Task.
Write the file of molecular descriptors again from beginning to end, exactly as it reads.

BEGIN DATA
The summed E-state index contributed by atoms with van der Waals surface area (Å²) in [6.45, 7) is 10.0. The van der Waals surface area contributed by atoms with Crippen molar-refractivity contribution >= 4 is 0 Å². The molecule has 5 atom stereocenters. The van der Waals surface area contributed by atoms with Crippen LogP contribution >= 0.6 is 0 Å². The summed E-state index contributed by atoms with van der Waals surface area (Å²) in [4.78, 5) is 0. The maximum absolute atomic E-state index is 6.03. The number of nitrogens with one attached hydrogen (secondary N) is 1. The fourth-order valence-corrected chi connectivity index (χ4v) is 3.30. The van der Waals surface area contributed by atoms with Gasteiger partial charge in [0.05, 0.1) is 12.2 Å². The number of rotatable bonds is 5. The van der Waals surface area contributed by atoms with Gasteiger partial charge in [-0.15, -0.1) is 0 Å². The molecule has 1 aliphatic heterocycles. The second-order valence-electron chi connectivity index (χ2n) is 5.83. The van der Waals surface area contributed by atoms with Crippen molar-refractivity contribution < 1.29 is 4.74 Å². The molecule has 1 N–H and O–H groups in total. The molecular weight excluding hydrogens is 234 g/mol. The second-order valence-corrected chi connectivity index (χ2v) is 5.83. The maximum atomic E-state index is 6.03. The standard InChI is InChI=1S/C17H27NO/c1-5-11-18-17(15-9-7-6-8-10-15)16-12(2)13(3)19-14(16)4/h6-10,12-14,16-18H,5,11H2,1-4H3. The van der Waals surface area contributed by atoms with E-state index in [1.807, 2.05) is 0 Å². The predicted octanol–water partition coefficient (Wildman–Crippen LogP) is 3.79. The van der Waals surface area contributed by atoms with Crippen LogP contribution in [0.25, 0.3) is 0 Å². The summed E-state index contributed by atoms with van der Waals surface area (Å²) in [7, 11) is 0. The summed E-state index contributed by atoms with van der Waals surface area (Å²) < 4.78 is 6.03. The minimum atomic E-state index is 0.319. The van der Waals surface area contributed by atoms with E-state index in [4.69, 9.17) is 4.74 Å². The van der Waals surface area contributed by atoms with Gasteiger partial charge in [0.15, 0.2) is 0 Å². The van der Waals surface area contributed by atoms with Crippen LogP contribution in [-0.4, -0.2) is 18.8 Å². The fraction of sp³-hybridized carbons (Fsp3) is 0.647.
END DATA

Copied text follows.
The summed E-state index contributed by atoms with van der Waals surface area (Å²) in [6.45, 7) is 10.0. The van der Waals surface area contributed by atoms with Crippen molar-refractivity contribution >= 4 is 0 Å². The molecule has 5 atom stereocenters. The van der Waals surface area contributed by atoms with Crippen LogP contribution >= 0.6 is 0 Å². The summed E-state index contributed by atoms with van der Waals surface area (Å²) in [4.78, 5) is 0. The maximum absolute atomic E-state index is 6.03. The number of nitrogens with one attached hydrogen (secondary N) is 1. The fourth-order valence-corrected chi connectivity index (χ4v) is 3.30. The van der Waals surface area contributed by atoms with Gasteiger partial charge in [0.05, 0.1) is 12.2 Å². The number of rotatable bonds is 5. The van der Waals surface area contributed by atoms with Gasteiger partial charge in [-0.15, -0.1) is 0 Å². The molecule has 1 aliphatic heterocycles. The second-order valence-electron chi connectivity index (χ2n) is 5.83. The van der Waals surface area contributed by atoms with Crippen molar-refractivity contribution < 1.29 is 4.74 Å². The molecule has 1 N–H and O–H groups in total. The molecular weight excluding hydrogens is 234 g/mol. The second-order valence-corrected chi connectivity index (χ2v) is 5.83. The maximum atomic E-state index is 6.03. The standard InChI is InChI=1S/C17H27NO/c1-5-11-18-17(15-9-7-6-8-10-15)16-12(2)13(3)19-14(16)4/h6-10,12-14,16-18H,5,11H2,1-4H3. The van der Waals surface area contributed by atoms with E-state index in [1.807, 2.05) is 0 Å². The predicted octanol–water partition coefficient (Wildman–Crippen LogP) is 3.79. The van der Waals surface area contributed by atoms with Crippen LogP contribution in [0.25, 0.3) is 0 Å². The summed E-state index contributed by atoms with van der Waals surface area (Å²) in [7, 11) is 0. The summed E-state index contributed by atoms with van der Waals surface area (Å²) < 4.78 is 6.03. The minimum atomic E-state index is 0.319. The van der Waals surface area contributed by atoms with E-state index in [4.69, 9.17) is 4.74 Å². The van der Waals surface area contributed by atoms with Gasteiger partial charge in [0.15, 0.2) is 0 Å². The van der Waals surface area contributed by atoms with Crippen LogP contribution in [-0.4, -0.2) is 18.8 Å². The fraction of sp³-hybridized carbons (Fsp3) is 0.647.